In a moment increasingly defined by displacement and migration, the idea of “home” as a fixed, physical destination is an oversimplification. As more people face housing insecurity, political instability, and climate-related disasters, how can we hold onto our physical sense of home as it is taken away or made inhospitable? As we individually grapple with questions of identity and trauma, is there home to be found within the body in the pursuit of healing and self-actualization? As technology develops ever more rapidly, will the impending obsolescence of our devices mean the dissolution of our memories of home? In Louisville, nearly all of us have been touched by these issues directly or by association. 1619 Flux’s latest exhibition, Perspectives of Home: An Exhibition of Social Practice, casts a wide net and creates a rich visual experience with a broad range of local interpretations of home as a concept. (CLICK TO READ MORE)
Staffpicks: "Montage Lives! Our Artistic Past Informs The Future"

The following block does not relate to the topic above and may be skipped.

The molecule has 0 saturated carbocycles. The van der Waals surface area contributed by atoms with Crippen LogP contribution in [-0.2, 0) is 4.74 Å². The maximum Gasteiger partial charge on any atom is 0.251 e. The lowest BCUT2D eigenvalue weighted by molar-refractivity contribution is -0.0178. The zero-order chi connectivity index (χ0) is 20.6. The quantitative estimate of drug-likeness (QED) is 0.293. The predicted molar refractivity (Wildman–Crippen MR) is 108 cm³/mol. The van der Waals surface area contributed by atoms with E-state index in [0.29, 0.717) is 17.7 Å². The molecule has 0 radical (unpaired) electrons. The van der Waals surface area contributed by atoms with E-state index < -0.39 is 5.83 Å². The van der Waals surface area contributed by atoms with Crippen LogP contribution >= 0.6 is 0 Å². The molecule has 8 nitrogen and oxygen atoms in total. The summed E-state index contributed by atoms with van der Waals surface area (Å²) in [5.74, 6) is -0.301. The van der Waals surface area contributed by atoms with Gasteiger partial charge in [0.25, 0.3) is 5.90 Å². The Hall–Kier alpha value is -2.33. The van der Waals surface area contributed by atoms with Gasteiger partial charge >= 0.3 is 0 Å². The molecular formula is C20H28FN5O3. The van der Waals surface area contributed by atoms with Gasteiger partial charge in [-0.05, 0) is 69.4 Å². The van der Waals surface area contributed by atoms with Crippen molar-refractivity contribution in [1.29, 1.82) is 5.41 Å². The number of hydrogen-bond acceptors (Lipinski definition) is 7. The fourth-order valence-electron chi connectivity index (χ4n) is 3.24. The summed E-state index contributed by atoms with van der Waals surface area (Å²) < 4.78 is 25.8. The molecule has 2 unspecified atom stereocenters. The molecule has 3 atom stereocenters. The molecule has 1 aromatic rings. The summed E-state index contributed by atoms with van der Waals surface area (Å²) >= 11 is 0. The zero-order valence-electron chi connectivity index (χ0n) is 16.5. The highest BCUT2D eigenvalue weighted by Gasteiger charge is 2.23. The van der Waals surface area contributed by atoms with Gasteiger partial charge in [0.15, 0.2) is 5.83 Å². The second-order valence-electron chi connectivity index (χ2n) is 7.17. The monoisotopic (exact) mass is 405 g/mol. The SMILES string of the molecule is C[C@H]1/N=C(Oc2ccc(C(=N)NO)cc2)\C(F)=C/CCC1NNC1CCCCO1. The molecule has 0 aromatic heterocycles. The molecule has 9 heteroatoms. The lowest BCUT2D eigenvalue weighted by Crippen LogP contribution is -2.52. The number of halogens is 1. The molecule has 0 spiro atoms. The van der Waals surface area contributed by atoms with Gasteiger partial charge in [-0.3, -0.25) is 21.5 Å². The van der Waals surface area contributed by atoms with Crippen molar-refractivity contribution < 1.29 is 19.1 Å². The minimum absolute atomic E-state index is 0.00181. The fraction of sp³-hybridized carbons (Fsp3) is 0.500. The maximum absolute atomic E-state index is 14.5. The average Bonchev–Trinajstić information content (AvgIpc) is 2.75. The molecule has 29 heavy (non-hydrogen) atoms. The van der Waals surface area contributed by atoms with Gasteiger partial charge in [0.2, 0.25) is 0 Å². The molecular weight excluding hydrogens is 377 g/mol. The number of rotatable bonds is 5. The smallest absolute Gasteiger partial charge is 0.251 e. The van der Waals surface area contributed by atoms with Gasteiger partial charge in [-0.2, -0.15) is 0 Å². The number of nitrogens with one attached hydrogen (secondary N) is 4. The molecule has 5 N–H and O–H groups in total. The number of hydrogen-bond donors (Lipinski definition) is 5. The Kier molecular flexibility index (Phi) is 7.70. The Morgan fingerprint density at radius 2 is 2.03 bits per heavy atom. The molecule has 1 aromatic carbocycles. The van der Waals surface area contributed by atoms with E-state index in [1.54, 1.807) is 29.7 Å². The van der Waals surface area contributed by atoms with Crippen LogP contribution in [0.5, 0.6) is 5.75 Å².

Since creating art is usually a lone endeavor, it helps to have friends. Ed Hamilton, William M. Duffy and Gloucester Caliman “G.C.” Coxe realized that back in the 1970s when they formed Montage, an African-American artist collective. The other original 13 members were Gretchen Bradleigh, Bill Buchannan, Janice Carter, Robert (Bob) Carter, Sylvia Clay, David Cooper, Eddie Davis, George Embers, Janet Finger and Andrew Jackson. The exhibition is featuring work by six of the Montage artists. Duffy recently did an online Q&A with LEO where he mentions how excited he is that Embers is showing in the exhibition. “I recently reconnected with [Embers who] started his art career at the same time as mine. His work is incredible and I’m hoping he can get some recognition from the general public at some point.” The opening reception is Saturday, Feb. 16 from 5:30 to 8:30 p.m. with food, drinks and music by The Ron Jones Quartet.